Will the population ecology of secondarysymbiontencoded resistance differ from that of nuclearencoded resistance

Although not well studied, there are good theoretical reasons to believe that resistance mediated by secondary symbionts may have a rather different dynamic from resistance genes that are encoded by nuclear loci. In terms of theory, both represent traits whose positive effect on fitness is dependent on the presence of natural enemies. However, two factors may make secondary-symbiont-encoded resistance more likely to decrease in frequency in the absence of selection: transmission inefficiency and a difference in the cost of resistance.

First, we can compare cost-free nuclear and cyto-plasmically encoded resistance. Selection from pathogen threat will drive these genes up in frequency. For nuclear genes, a reduction in pathogen threat would make the resistance genes subject to random drift processes. In a large population, these will cause only small changes in frequency each generation, and an increase and decrease in frequency are equally probable. For a maternally inherited element, in contrast, there is likely to be progressive loss of infection over time through inefficient transmission. In order to be maintained in the absence of selection for its presence, each daughter of an infected female must inherit the infection. Whereas vertical transmission efficiency can be near perfect (e.g. Jiggins et al., 2002), imperfect vertical transmission would mean progressive loss of the symbiont over time. Thus, when pathogen threat recedes, the expectation is that the infection will decline in frequency.

Aside from this, a cost of possessing the factor would render it deleterious in the absence of natural enemy threat, or when the threat was low. A cost can, of course, occur for both nuclear genes and for maternally inherited bacteria. However, there are perhaps reasons to believe that costs will be greater and more certain for secondary sym-biont infections. First, these infections represent organisms that have a metabolic cost associated with their activity. This cost cannot be avoided by not expressing them: they must use ATP and nutrients to survive and to replicate. Second, as argued in the section below, they may also carry a cost associated with their interaction with the host innate immune system, or indeed other symbionts. Whereas all maternally inherited agents have common interest in the fitness of the female host, there may be unexpected interactions between bacteria. Secondary symbionts often cohabit with primary symbionts in the bacteriome, and co-infections with different symbionts can produce changes in density of the parties (Oliver et al., 2006).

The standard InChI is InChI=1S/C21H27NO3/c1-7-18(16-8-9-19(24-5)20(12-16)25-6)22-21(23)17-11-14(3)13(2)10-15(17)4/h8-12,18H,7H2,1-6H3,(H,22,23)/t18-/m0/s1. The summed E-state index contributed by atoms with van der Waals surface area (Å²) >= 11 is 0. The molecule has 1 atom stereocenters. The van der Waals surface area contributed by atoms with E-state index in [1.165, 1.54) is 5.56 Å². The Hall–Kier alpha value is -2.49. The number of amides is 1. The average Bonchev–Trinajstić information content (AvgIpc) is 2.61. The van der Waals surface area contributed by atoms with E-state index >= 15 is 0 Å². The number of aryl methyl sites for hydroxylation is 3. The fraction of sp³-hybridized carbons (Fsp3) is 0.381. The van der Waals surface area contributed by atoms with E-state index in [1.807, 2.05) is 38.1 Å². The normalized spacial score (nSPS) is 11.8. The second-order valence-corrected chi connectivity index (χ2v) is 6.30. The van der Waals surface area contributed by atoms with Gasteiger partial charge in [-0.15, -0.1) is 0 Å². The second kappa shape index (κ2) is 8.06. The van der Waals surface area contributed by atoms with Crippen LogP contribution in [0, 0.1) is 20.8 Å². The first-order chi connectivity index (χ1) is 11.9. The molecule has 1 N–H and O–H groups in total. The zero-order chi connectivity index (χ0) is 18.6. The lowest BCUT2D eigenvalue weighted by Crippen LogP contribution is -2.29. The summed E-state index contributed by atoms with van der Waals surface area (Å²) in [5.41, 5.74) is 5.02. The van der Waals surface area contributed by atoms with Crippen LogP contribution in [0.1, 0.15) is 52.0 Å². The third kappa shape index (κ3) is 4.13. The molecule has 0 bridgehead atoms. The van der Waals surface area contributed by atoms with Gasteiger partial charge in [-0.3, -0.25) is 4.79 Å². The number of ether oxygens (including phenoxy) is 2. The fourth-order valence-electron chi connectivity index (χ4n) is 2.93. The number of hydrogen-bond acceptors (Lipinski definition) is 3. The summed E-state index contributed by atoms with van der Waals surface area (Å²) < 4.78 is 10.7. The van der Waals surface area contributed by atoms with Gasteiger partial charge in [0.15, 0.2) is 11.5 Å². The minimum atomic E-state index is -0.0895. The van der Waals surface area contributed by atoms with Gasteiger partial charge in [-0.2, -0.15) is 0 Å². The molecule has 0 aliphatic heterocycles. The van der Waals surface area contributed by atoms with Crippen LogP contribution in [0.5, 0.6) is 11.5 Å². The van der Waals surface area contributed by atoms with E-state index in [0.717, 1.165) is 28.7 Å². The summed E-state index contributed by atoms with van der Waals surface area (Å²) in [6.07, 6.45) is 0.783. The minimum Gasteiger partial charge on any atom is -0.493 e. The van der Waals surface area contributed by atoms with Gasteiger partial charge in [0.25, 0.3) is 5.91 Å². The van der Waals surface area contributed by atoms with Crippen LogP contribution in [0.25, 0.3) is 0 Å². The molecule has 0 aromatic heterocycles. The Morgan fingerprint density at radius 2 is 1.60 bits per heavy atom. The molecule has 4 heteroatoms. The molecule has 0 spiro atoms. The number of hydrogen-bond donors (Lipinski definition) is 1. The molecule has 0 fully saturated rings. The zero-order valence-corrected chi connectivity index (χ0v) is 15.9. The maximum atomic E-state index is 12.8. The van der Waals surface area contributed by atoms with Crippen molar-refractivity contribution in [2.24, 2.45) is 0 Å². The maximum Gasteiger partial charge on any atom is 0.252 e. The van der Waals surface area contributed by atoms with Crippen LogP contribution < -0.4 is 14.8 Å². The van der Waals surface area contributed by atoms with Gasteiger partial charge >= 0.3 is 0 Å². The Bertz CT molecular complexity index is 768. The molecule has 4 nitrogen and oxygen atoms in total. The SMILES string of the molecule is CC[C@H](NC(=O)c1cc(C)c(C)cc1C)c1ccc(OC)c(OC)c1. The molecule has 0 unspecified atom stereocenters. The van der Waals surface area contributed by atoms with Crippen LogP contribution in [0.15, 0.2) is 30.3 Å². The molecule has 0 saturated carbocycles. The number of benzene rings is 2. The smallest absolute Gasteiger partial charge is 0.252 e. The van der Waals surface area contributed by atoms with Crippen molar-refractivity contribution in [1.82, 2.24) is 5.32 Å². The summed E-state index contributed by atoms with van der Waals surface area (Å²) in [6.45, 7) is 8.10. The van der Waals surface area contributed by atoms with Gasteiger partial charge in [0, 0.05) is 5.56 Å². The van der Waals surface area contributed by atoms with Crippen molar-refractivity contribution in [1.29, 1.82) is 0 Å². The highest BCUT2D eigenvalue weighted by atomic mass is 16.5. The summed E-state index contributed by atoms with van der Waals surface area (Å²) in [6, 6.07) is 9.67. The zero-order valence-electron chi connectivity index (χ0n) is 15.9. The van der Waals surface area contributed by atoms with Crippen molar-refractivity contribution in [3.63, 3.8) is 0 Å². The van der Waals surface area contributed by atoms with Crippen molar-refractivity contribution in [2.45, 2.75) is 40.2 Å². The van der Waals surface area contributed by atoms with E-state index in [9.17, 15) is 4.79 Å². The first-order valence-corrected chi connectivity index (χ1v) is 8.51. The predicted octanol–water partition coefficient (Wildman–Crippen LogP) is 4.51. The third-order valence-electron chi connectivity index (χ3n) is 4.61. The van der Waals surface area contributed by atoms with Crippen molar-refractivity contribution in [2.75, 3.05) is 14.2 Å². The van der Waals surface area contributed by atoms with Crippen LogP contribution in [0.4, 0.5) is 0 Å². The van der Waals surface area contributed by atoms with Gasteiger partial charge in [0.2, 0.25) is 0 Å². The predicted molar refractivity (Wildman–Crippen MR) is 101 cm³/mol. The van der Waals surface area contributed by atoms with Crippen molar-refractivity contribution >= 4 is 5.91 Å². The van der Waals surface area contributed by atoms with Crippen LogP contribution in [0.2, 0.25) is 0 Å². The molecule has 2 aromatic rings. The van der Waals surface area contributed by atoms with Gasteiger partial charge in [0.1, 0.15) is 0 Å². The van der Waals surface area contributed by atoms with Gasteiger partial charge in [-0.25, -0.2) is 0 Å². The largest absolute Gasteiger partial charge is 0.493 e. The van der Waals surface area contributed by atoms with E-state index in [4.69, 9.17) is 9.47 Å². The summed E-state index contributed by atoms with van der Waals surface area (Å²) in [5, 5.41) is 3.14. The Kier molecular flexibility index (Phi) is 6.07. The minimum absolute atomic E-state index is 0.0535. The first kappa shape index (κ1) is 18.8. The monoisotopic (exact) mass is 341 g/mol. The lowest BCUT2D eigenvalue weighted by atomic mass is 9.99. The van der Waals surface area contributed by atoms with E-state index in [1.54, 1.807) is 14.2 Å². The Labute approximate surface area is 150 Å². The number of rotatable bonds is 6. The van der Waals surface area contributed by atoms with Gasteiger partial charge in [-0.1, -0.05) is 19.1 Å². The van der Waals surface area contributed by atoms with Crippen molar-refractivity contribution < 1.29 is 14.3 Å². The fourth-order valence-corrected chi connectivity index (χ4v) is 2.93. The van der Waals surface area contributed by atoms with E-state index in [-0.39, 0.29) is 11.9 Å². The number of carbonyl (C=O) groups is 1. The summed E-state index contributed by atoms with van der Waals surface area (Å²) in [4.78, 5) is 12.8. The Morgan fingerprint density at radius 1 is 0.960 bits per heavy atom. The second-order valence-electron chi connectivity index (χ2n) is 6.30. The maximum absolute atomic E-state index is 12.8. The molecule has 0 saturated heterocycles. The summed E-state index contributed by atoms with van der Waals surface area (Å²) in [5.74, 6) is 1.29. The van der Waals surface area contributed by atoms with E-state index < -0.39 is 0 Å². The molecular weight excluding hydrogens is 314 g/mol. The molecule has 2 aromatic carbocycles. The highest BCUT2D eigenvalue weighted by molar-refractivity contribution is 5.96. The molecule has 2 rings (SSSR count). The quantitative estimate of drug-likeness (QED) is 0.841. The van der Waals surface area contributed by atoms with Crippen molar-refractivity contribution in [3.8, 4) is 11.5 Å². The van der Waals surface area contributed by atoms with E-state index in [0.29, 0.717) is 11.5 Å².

These ideas suggest that resistance encoded through maternally inherited agents will generally decline in frequency in the absence of the natural enemy more rapidly than nuclear-encoded elements. Rapid reduction in frequency in the absence of natural enemies is observed when infected and uninfected clones compete in experimental population cages (Oliver et al., 2008), although fitness costs are not always evident in the absence of competition (Darby et al, 2003). In the field, this flux is perhaps reflected in the profound geographical variation in secondary symbiont prevalence (Tsuchida et al., 2002). The hypothesis is that, when unused, symbi-ont-encoded resistance is a trait that is lost.

This hypothesis awaits mathematical modelling, as well as empirical work to verify or refute the basic tenets (that resistance is more costly if symbiont-encoded), and to investigate its reality in the field. The view also needs to be extended to incorporate effects on the dynamics of the natural enemies against which the symbionts protect. The degree to which natural-enemy dynamics are driven by resistance, and by other factors external to resistance, will of course be important in this.

This field is in its infancy, and the above is a very simplified treatment of the population biology of the system. Secondary symbionts may provide resistance against a variety of enemies (e.g. Wolbachia in D. melanogaster provides resistance to more than one RNA virus). Further, they may evolve towards mutualism, as found for Wolbachia in D. simulans (Weeks et al, 2007), or be counteracted by adaptation on the part of the natural enemy, which would alter the dynamics of the element.

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